And there’s a delightful three day weekend looming. I am itching to get back to some of the short stories I have in progress, and I want to get the Secret Project completed. I actually have an extra day (HUZZAH!) so I can laze around for an entire day, gradually cleaning and so forth as I read Cottonmouths and perhaps do the floors (which are frankly disgusting) and I probably should clean the vacuum cleaner, and as always, so much to be done. But if I take that kind of a day on Friday, that means I have Saturday and Sunday to write (oh, and Hamilton is airing Friday night on something streaming–Disney Plus, perhaps?) and there’s absolutely no reason why I can’t get some great writing done.

Unless, of course, I undermine and defeat myself again as I am so prone to do.

Sometime during my first cup of coffee Entergy shut off our power–they were doing some work out there on the street for about thirty minutes–and this is, of course, one of the major flaws of the Keurig: what happens when the power goes off during your first cup? But it wasn’t as big a catastrophe as one might have thought; remember, I was cutting back on caffeine during the Great Dehydration Debacle of 2020, and I realized that I could survive a low caffeine morning–hell, there were mornings last week where I had zero caffeine, and there was no body count.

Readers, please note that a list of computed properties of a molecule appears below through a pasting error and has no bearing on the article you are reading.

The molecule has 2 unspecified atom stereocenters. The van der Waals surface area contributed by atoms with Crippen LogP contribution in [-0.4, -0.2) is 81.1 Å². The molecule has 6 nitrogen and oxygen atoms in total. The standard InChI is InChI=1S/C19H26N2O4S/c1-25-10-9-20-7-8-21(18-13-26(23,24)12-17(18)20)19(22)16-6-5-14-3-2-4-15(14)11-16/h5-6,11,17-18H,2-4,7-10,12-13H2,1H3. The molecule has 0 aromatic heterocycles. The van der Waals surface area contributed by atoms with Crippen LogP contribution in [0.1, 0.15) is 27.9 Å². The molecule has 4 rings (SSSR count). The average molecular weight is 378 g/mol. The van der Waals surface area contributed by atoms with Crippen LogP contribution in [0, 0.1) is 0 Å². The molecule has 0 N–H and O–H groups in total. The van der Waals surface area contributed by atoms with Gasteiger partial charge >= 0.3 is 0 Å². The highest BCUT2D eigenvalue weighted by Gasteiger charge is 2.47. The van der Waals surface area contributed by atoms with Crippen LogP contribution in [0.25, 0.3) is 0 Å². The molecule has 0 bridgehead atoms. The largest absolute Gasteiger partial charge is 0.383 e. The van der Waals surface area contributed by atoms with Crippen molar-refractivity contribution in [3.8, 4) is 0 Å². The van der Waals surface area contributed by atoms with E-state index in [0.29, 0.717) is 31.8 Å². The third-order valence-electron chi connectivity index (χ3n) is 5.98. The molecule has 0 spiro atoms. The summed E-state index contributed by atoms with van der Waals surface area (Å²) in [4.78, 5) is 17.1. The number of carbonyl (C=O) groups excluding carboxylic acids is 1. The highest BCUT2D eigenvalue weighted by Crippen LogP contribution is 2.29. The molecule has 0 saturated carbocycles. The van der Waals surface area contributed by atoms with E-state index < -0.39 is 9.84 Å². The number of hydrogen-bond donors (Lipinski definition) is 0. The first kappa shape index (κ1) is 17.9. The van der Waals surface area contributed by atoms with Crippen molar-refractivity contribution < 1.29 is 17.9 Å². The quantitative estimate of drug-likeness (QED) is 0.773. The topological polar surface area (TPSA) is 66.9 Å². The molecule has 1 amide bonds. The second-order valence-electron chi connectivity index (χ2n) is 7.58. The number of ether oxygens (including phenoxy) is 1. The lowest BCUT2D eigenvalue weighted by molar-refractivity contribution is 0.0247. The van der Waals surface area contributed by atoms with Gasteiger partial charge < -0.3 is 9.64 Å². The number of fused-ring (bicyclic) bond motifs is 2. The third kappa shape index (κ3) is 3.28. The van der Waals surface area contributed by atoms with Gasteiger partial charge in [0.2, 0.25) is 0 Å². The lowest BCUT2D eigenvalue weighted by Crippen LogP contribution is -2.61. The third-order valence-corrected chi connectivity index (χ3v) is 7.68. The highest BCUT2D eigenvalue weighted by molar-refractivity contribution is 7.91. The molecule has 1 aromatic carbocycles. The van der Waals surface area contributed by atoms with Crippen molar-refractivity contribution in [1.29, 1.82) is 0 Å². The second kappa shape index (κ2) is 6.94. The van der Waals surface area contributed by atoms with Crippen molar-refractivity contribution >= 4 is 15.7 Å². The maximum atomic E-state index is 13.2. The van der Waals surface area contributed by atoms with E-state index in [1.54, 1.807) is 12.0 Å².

I also tried a new recipe Monday night–creamy pasta with shrimp and mushrooms (basically, it’s an Alfredo sauce, and who knew it was that fucking easy to make homemade Alfredo sauce?)–and it was actually quite delicious, despite the fact I forgot one of the ingredients. I added more cheese to the sauce then the recipe called for (because OF COURSE), and I will certainly make this again; and will eventually begin fiddling with the recipe to see if I can make it even better.

And on that note, tis time to return to the mines of spice. Have a lovely Wednesday, Constant Reader.

Misled

Saturday morning, and everything is dripping outside. A thunderstorm woke me up in the middle of the night, but the rain lulled me back to sleep almost immediately. I feel very rested this morning, which is a good thing. Today I am going to write and edit and clean and go to the gym; it’s been a while–I haven’t been to the gym since before the Tennessee Williams Festival, which is not only shocking but scandalous–and I have to make sure this mess of an apartment is under control. I also want to do some reading today; I am rather behind on the Short Story Project, and I really want to finish that Bryan Camp novel. (Preorder it, seriously.)